The Director of the Economic and Social Research Institute has played down the prospect of multinational firms leaving Ireland in the wake of the election of Donald Trump as the next president of the United States.
Speaking on RTÉ’s Morning Ireland, Professor Alan Barrett said foreign companies have been "locked in here" through investments, and were the US to reduce its corporation tax rate, it would be unlikely to trigger major movements of firms.
During the election campaign, Mr Trump indicated that he intended to cut the US corporation tax rate from 35% to 15%. At present the Irish corporation tax rate is 12.5%.
Prof Barrett said that there is a difference between a company "on paper" moving from Ireland and the actual jobs moving.
He said he did not want to seem complacent, but the ESRI should not be alarmist either.
He said were President-elect Trump to follow a protectionist line it could lead to more companies locating in other countries around the world to avoid trade tariffs.
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A former head of the IDA has meanwhile said it is a misreading that tax is the main reason that American companies come here and he does not envisage them fleeing back to the US.
Speaking on RTE's News at One, Padraic White said American companies carve out large chunks of the market in Europe, Middle East and Africa by having a base in Ireland.
Ireland also boasts key skills, a support system and a hugely successful track record, he added.
Mr White said Donald Trump as a campaigner repeatedly referred to the migration of jobs into low cost countries like China and Mexico and talked about bringing them back.
"But Ireland is not a low cost country; it is high skilled."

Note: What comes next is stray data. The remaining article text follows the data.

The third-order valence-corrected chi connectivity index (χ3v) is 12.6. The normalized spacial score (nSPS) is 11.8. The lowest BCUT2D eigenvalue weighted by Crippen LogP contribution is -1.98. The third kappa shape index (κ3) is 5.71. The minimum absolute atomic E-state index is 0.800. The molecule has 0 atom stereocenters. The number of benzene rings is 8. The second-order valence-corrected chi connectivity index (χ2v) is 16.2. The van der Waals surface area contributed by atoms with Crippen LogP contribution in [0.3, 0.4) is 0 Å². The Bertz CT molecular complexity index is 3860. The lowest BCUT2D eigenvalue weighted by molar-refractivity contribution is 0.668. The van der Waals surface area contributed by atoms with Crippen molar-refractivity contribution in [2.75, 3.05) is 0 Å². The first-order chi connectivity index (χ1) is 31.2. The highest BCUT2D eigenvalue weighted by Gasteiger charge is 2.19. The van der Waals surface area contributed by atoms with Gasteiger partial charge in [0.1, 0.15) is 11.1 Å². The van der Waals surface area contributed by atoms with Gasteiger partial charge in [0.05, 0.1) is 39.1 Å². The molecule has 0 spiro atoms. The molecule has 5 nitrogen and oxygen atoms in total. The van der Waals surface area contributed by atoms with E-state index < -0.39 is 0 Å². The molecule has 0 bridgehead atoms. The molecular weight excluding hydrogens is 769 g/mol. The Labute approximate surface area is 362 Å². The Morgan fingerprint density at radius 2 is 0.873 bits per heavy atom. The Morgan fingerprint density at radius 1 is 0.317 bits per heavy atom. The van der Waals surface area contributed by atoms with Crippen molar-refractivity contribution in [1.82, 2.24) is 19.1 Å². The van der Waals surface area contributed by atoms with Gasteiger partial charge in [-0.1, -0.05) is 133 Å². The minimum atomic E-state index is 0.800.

Prof Barrett added that there has always been fiscal conservatism in the Republican Party, which did not want to see the fiscal deficit ballooning, so it would be very difficult to see Mr Trump getting tax cuts through congress while implementing major spending plans.
He also said that from an Irish context "we all understand from recent experience that when politicians talk about slashing taxes on the one hand and raising spending dramatically on the other that something has to give".
Yesterday, one of Mr Trump's senior advisers said US companies would leave Ireland in order to take advantage of the businessman-turned-politician's new corporate tax regime.
Trump: Big decisions on his administration coming 'soon'
Meanwhile, Mr Trump has said that he would use the Veterans Day holiday to focus on the imposing task of forming a new administration, saying he will soon be making "very important" decisions about who will help him govern.
There are reports that he intends to appoint JPMorgan Chase & Co CEO Jamie Dimon as his Treasury Secretary. Former House speaker Newt Gingrich was being discussed as Mr Trump's potential White House chief of staff.
The US President-elect posted on Twitter "Busy day planed in New York," regarding his transition process, which has been cranking up full speed since he won the presidency on Tuesday.
He said: "Will soon be making some very important decisions on the people who will be running our government!"
Busy day planned in New York. Will soon be making some very important decisions on the people who will be running our government!— Donald J. Trump (@realDonaldTrump) November 11, 2016
Mr Trump has about 70 days to put together a 15-member cabinet, before his inauguration Day on 17 January.